In recent times, the global economic landscape has witnessed significant changes, and India’s corporate sector has been no exception. Various Indian companies across industries have faced challenges, leading them to implement employee layoffs as a means to optimize operations, restructure business models, or navigate through uncertain times. This feature aims to shed light on some notable Indian companies that have resorted to workforce reductions, highlighting the factors contributing to these decisions and their potential impact on the affected employees and the broader business ecosystem.
Last year witnessed lakhs of people losing their jobs as companies resorted to layoffs amid economic uncertainty and a funding winter. As many as 1,052 tech companies fired 1,61,411 people. However, the layoff wave didn’t end in 2022 but has continued to 2023 too. In this year alone, over 500 tech firms have issued pink slips to over 1,50,000 employees
The layoffs are a global phenomenon and India is not an exception to that. Numerous homegrown startups and companies have also fired thousands of workers. These include Edtech major Byju’s, Unacademy, Vedantu, Swiggy, Ola, to name a few.
Company-wise layoffs in India from past few years:
One of the largest layoffs in the telecom sector will result from this. Earlier, as part of its cost-cutting strategy, the producer of telecom equipment Ericsson fired 8,500 people worldwide. Margherita Della Valle, the new CEO of Vodafone, said that the company’s decision to eliminate positions was made because it wanted a “simpler” structure since it expects little to no growth in profitability for the upcoming fiscal year. Vodafone has now made the decision to eliminate 11,000 positions over the next three years. Earlier, thousands of positions had been eliminated by corporations like Amazon, Google, Meta, and others.
With the loss of 1,000 employees in Italy earlier this year and a media story that it was considering 1,300 job cuts in Germany, Vodafone has lately made employment cuts in a number of its major regions. Regarding the proposed merger of its British operations with Hutchison’s Three UK, Vodafone stated that it was impossible to predict if any transaction would eventually be approved.
Startup layoffs are still prevalent, with one company that is owned by a company that processes credit card bills, CRED, laying off close to 35 160 workers as part of a reorganization effort. In a cash and equity agreement that valued the business at $180 million, CRED purchased Happay in December 2021.
The media claimed that Happay, a supplier of corporate cost management solutions and a subsidiary of credit card bill payment company CRED, has reduced its personnel by approximately 35% as part of a restructuring effort. In a cash and equity agreement that valued the business at $180 million, CRED purchased Happay in December 2021.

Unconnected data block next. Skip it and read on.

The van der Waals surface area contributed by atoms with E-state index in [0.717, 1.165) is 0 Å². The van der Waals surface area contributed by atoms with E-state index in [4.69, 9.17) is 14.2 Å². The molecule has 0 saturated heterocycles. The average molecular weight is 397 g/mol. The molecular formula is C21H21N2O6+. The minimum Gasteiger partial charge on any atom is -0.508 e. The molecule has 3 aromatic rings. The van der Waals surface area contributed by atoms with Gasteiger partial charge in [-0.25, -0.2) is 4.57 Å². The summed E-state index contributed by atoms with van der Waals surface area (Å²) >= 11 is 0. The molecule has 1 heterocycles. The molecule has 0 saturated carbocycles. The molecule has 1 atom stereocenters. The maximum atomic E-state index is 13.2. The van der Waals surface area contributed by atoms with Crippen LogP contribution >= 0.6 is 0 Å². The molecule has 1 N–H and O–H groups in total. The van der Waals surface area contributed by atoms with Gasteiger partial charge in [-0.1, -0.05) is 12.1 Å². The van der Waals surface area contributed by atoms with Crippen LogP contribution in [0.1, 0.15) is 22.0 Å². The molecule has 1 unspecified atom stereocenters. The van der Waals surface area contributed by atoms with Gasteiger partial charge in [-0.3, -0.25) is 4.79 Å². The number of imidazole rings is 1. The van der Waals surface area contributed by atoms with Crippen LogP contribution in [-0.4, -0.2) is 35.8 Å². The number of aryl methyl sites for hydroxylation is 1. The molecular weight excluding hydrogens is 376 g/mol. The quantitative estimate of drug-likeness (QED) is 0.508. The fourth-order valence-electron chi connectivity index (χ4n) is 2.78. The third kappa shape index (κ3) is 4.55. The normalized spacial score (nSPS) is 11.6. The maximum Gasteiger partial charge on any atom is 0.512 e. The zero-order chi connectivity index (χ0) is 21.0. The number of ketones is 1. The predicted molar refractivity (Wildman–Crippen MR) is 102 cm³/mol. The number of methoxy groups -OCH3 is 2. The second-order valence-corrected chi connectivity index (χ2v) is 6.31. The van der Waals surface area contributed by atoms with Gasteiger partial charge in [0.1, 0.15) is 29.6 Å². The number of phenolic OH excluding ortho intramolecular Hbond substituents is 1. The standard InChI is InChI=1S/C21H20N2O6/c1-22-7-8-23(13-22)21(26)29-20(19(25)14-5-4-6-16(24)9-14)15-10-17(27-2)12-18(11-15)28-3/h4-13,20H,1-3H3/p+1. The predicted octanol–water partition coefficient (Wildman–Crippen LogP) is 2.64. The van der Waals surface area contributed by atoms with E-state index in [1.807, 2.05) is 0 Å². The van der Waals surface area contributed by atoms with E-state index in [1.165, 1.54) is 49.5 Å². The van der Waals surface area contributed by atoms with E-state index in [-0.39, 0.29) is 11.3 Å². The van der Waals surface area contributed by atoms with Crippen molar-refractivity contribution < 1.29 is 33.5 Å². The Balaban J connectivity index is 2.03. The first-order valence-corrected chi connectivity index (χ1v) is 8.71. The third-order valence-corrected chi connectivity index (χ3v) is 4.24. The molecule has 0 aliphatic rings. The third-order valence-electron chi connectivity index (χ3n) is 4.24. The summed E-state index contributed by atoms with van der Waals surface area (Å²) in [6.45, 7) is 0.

One of India’s leading IT services companies, Infosys, announced a workforce reduction in 2022 as part of its restructuring efforts. The company aimed to streamline its workforce to enhance efficiency and productivity. However, it simultaneously emphasized its commitment to reskilling and redeploying impacted employees within the organization.
4. Air India
Facing financial constraints, Air India, the national carrier of India, underwent a substantial workforce reduction in recent years. The government-owned airline implemented a Voluntary Retirement Scheme (VRS) as part of its turnaround plan. This initiative aimed to reduce costs and increase operational efficiency in a challenging aviation market.
Oyo, a prominent Indian hospitality startup, implemented employee layoffs in 2020 due to the adverse impact of the COVID-19 pandemic on the travel and tourism industry. The company experienced a significant downturn in business, leading to the need for cost-cutting measures, including workforce reduction, to sustain its operations.
Zomato, a popular online food delivery platform, laid off a portion of its workforce in 2020 as a result of the pandemic’s impact on the restaurant industry. The company faced operational challenges due to reduced orders and closure of dining establishments, prompting a restructuring effort that included employee layoffs.
7. Mahindra & Mahindra
Even established companies like Mahindra & Mahindra, a renowned Indian automobile manufacturer, had to resort to employee layoffs. In 2020, the company announced job cuts to optimize costs and realign its business strategies in response to the challenging market conditions caused by the pandemic and economic slowdown.
Implications and Employee Welfare
Workforce reductions undoubtedly have significant consequences for the affected employees, including financial uncertainties and career disruptions. However, some companies have emphasized efforts to support their impacted workforce through initiatives such as severance packages, career transition support, retraining programs, and job placement assistance.
It is important to note that while layoffs may be a necessary step for companies to navigate challenging circumstances, it is crucial for organizations to balance short-term cost-cutting measures with the long-term implications on employee morale, talent retention, and overall organizational culture.
Workforce reductions have become a prevalent strategy for many Indian companies in recent times, driven by various factors such as economic downturns, industry disruptions, and the ongoing impact of the COVID-19 pandemic. While these measures are often implemented to ensure business sustainability, it is vital for organizations to strike a balance between short-term cost-saving measures and the welfare of their employees. Companies that prioritize comprehensive employee support during such transitions stand a better chance of preserving a positive employer brand and facilitating the successful recovery of their businesses.